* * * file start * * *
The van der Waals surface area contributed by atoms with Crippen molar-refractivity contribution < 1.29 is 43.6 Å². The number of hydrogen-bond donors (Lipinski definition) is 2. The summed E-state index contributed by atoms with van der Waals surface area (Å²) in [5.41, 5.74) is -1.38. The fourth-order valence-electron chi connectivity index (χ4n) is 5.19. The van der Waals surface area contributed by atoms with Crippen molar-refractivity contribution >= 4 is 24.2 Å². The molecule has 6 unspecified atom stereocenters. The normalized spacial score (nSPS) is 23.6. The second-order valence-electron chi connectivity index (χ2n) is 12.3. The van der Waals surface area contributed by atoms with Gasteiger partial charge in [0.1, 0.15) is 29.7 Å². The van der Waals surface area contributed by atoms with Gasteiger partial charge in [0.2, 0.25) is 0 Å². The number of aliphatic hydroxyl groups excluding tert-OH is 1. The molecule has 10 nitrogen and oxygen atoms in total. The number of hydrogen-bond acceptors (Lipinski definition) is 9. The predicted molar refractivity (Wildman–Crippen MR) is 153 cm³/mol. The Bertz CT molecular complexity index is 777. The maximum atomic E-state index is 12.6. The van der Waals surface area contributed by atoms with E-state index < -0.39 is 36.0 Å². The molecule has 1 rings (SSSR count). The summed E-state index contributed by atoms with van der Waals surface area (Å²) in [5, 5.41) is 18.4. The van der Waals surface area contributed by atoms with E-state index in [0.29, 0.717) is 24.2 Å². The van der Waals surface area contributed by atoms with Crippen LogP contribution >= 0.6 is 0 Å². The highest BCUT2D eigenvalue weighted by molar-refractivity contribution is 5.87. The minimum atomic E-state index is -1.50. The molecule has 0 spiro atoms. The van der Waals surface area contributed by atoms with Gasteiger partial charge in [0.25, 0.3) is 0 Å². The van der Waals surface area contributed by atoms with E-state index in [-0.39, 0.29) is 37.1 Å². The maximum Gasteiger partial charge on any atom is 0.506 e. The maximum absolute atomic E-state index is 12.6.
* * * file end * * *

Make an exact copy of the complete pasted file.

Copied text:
The van der Waals surface area contributed by atoms with Crippen molar-refractivity contribution < 1.29 is 43.6 Å². The number of hydrogen-bond donors (Lipinski definition) is 2. The summed E-state index contributed by atoms with van der Waals surface area (Å²) in [5.41, 5.74) is -1.38. The fourth-order valence-electron chi connectivity index (χ4n) is 5.19. The van der Waals surface area contributed by atoms with Crippen molar-refractivity contribution >= 4 is 24.2 Å². The molecule has 6 unspecified atom stereocenters. The normalized spacial score (nSPS) is 23.6. The second-order valence-electron chi connectivity index (χ2n) is 12.3. The van der Waals surface area contributed by atoms with Gasteiger partial charge in [0.1, 0.15) is 29.7 Å². The van der Waals surface area contributed by atoms with Gasteiger partial charge in [0.2, 0.25) is 0 Å². The number of aliphatic hydroxyl groups excluding tert-OH is 1. The molecule has 10 nitrogen and oxygen atoms in total. The number of hydrogen-bond acceptors (Lipinski definition) is 9. The predicted molar refractivity (Wildman–Crippen MR) is 153 cm³/mol. The Bertz CT molecular complexity index is 777. The maximum atomic E-state index is 12.6. The van der Waals surface area contributed by atoms with E-state index < -0.39 is 36.0 Å². The molecule has 1 rings (SSSR count). The summed E-state index contributed by atoms with van der Waals surface area (Å²) in [5, 5.41) is 18.4. The van der Waals surface area contributed by atoms with E-state index in [0.29, 0.717) is 24.2 Å². The van der Waals surface area contributed by atoms with Crippen LogP contribution >= 0.6 is 0 Å². The highest BCUT2D eigenvalue weighted by molar-refractivity contribution is 5.87. The minimum atomic E-state index is -1.50. The molecule has 0 spiro atoms. The van der Waals surface area contributed by atoms with Gasteiger partial charge in [0.25, 0.3) is 0 Å². The van der Waals surface area contributed by atoms with E-state index in [-0.39, 0.29) is 37.1 Å². The maximum Gasteiger partial charge on any atom is 0.506 e. The maximum absolute atomic E-state index is 12.6.